In a new analysis, the Centers for Disease Control and Prevention (CDC) have outlined the need for a suicide prevention approach that is public health based and not only restricted to behavioral health settings. The authors conclude that a prevention approach that reaches more than those who have been marked as high risk may be necessary. To achieve that, they suggest relying on existing public health infrastructure to "collect and analyze relevant data, select and implement comprehensive prevention strategies... and conduct rigorous and ongoing evaluation of interventions" that may help avert deaths.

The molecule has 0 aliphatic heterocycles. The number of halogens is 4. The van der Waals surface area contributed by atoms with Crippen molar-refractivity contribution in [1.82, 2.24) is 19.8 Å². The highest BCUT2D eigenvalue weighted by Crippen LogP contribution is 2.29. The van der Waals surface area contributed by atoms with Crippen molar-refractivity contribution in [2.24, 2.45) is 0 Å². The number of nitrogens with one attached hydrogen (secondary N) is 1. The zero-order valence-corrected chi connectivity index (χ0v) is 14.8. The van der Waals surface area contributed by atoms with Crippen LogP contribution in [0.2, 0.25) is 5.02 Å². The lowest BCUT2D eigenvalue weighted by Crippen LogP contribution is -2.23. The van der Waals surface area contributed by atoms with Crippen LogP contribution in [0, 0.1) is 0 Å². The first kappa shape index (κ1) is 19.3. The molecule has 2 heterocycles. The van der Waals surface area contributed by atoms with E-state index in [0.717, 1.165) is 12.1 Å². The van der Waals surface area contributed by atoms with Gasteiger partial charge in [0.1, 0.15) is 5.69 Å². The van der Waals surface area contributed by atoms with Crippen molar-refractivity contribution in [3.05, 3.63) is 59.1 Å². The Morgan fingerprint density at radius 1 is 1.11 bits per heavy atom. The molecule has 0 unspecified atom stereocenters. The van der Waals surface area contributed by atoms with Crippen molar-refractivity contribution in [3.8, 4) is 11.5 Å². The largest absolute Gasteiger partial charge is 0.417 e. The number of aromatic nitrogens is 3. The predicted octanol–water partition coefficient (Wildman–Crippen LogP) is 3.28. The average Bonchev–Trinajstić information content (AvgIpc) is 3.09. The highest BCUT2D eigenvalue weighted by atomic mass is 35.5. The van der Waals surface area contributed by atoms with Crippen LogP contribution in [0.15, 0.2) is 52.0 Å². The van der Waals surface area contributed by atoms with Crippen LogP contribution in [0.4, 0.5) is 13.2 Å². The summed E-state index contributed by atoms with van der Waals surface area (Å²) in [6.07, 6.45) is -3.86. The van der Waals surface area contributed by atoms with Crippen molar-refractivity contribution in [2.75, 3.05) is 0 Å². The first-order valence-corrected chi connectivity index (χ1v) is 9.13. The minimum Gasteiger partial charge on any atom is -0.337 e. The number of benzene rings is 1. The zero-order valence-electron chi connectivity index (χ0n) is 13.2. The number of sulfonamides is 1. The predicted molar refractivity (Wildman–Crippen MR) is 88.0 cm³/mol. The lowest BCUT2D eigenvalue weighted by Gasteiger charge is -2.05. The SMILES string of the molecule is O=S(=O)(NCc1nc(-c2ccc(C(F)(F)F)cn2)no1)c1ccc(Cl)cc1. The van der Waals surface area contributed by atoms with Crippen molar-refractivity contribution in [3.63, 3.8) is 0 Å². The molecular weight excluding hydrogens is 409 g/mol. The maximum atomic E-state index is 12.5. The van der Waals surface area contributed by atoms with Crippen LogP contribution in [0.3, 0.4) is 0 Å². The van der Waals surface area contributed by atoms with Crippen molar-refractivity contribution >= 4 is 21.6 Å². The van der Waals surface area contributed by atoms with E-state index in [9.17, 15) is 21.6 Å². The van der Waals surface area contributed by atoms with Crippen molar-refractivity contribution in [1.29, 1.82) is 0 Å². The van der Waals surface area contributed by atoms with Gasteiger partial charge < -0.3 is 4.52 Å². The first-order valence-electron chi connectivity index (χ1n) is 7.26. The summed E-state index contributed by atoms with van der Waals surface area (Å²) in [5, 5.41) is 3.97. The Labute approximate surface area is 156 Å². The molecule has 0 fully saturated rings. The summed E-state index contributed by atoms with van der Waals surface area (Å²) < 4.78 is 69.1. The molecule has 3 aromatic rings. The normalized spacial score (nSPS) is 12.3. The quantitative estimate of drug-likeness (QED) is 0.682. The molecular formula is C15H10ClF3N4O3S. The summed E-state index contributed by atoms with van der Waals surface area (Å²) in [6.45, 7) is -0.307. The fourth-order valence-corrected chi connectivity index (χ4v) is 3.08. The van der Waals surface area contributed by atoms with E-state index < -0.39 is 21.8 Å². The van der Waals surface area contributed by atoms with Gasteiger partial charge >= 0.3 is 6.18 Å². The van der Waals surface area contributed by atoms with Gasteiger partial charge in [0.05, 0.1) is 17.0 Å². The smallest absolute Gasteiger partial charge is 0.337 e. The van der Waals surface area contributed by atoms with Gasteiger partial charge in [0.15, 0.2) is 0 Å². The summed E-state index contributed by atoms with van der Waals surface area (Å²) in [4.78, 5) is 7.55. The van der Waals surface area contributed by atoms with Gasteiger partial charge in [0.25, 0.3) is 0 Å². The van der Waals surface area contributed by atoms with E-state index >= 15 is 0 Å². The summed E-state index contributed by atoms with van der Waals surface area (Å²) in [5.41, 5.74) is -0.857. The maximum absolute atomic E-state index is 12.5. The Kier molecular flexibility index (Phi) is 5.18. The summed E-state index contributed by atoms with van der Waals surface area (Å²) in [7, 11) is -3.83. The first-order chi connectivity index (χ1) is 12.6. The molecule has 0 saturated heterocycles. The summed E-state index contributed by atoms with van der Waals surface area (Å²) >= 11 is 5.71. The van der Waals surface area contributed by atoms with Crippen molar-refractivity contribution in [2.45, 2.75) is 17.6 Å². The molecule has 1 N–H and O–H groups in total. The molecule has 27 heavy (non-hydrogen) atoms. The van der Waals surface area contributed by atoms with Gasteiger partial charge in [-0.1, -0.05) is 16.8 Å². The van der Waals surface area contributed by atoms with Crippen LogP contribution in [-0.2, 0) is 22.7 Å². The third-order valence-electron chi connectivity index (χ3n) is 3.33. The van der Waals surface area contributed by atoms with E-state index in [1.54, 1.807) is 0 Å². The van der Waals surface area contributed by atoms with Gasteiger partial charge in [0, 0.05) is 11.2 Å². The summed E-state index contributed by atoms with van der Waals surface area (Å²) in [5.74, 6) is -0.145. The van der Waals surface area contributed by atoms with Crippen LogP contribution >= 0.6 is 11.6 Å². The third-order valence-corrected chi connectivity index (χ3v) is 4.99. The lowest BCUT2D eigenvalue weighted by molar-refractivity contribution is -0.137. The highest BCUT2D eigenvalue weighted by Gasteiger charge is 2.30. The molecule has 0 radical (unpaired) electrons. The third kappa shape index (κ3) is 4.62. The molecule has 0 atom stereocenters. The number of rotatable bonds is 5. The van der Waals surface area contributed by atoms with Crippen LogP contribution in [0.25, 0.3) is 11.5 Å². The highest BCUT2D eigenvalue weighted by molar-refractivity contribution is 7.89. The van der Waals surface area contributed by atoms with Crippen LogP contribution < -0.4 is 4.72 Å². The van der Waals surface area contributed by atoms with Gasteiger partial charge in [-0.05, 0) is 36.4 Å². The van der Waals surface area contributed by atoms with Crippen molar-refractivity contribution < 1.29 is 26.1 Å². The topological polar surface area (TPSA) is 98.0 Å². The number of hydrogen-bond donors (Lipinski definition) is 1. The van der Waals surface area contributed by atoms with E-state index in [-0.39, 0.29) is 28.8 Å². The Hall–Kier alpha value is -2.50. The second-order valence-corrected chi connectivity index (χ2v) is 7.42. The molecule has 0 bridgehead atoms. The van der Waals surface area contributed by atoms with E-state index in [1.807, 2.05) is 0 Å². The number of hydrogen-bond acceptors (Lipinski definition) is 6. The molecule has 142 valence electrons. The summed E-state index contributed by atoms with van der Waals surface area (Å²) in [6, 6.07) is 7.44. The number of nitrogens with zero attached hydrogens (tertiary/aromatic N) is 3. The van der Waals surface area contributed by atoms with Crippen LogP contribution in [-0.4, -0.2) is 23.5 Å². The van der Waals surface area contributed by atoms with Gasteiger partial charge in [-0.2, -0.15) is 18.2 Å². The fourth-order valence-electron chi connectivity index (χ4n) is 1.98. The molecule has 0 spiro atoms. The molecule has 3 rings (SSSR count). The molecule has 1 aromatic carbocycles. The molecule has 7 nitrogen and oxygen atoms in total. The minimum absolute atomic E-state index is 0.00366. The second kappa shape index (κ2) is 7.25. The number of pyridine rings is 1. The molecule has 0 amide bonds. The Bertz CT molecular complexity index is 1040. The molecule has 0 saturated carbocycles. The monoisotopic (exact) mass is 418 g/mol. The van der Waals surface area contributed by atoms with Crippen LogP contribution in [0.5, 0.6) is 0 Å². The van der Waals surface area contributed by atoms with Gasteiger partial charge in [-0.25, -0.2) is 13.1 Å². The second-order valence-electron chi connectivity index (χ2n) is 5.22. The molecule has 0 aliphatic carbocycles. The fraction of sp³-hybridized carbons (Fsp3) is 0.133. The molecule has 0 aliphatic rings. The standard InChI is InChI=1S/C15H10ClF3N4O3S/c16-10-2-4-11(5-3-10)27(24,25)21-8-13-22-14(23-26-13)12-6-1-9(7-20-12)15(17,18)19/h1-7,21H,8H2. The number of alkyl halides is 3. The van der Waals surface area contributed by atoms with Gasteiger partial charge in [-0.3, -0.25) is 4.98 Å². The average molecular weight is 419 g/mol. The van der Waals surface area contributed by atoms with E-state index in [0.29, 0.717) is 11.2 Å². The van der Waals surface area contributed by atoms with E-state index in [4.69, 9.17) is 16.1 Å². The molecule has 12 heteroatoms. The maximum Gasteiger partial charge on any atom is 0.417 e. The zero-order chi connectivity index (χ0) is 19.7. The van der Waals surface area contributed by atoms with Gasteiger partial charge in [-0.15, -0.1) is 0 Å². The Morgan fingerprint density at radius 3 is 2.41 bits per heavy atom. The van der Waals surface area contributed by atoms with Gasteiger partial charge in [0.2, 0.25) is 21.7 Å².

The CDC analysis also reviews existing literature on public health prevention strategies that have proven effective. A combination of de-stigmatizing the need for help and making that help available was a prominently successful approach. At a more basic level, training people to ask for and accept help in any emotionally challenging situation has yielded decreased suicides and higher perceptions of community support. Behavioral health training in elementary school classrooms has been associated with decreased suicidal ideation at young ages. All of the reviewed approaches involved short-term training in groups and the promotion of resources for emotional support.